Behind the Issue w/ Thomas Weber

Thomas Weber’s recently published article, The Pre-1914 Origins of Hitler’s Antisemitism Revisited is the first of a new series whereby The Journal of Holocaust Research will occasionally feature a special section introducing New Sources on the Holocaust. In it, we will showcase new discoveries, developments, and projects involving source material related to the Holocaust.

The inaugural section of New Sources on the Holocaust is dedicated to a fascinating new source related to the early antisemitism of Adolf Hitler: Historian Thomas Weber offers a deeply contextualized interpretation of the source, and Moshe Zimmerman provides a thoughtful commentary.

Weber’s article “revisits the origins of Adolf Hitler’s antisemitism. It raises the question as to whether it is really credible to argue that Hitler did not harbor antisemitic sentiments prior to the post-revolutionary period following World War One. The article introduces readers to hitherto unknown testimony by Elisabeth Grünbauer, the daughter of the family with whom Hitler lodged in Munich prior to the First World War. According to her testimony, Hitler was already an antisemite six years earlier than previously believed. Crucially, she claims that Hitler’s Jew-hatred predates the watershed of World War One. In her testimony, Grünbauer recorded antisemitic statements Hitler made to her father that link Hitler’s decision to leave Austria to his antisemitism. The article provides a critical assessment of Grünbauer’s testimony. Further, it attempts to explain the genesis of Hitler’s antisemitism in the prewar world and its eventual mutation in postwar, post-revolutionary Munich.”

Dr. Weber was kind of enough to go ‘behind the issue’ with us and answer a few questions that provide further insight into his new article and the value of this new source.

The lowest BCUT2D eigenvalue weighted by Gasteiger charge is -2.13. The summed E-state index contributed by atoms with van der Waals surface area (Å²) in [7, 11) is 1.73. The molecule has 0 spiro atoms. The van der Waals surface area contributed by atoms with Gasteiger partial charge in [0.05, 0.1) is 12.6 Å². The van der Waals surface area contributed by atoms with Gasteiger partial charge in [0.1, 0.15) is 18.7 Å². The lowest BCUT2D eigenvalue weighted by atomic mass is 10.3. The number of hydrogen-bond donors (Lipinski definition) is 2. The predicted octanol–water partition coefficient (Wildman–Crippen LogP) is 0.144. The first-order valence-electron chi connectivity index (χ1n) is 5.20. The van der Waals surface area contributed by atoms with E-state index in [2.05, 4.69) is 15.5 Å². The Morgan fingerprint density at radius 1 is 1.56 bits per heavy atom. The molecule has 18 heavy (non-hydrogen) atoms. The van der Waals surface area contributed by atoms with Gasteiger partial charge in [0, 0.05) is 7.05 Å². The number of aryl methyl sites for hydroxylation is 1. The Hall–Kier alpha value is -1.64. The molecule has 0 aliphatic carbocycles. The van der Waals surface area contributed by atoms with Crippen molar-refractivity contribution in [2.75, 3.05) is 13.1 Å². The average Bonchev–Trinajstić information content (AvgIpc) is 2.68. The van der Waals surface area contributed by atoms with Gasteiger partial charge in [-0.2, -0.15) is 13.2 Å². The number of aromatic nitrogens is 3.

JHR- What is the mystery about Hitler’s conversion to antisemitism?

TWThe mystery is how it was possible that Hitler suddenly turned into a rabid and ferocious anti-Semite. How was it possible that somebody who had been quiet about Jews and Judaism for most of his life suddenly relates all the ills of the world to the Jews and desires to eradicate all of them?

JHR- What is the role of Vienna and the so-called missing year in this context?

TW- We still do not know. As the historian, Peter Longerich, has put it, “Indeed, there is hardly any reliable information about Hitler’s life for the period 1910–1913.” However, we do know that Hitler was clearly trying to hide what happened in his last year prior to his arrival in Munich in 1913. He consistently lied about the date of his arrival in Germany, predating it by a year, and he steadfastly refused to answer questions about that time even from people close to him. It is in this context that the statement of Elisabeth Grünbauer is potentially so important. According to her, Hitler arrived in Munich already an anti-Semite and made anti-Semitic statements to her father, which links the genesis of his anti-Semitism to his time in Vienna.

JHR- What is this new source you found and discuss in your article for the JHR?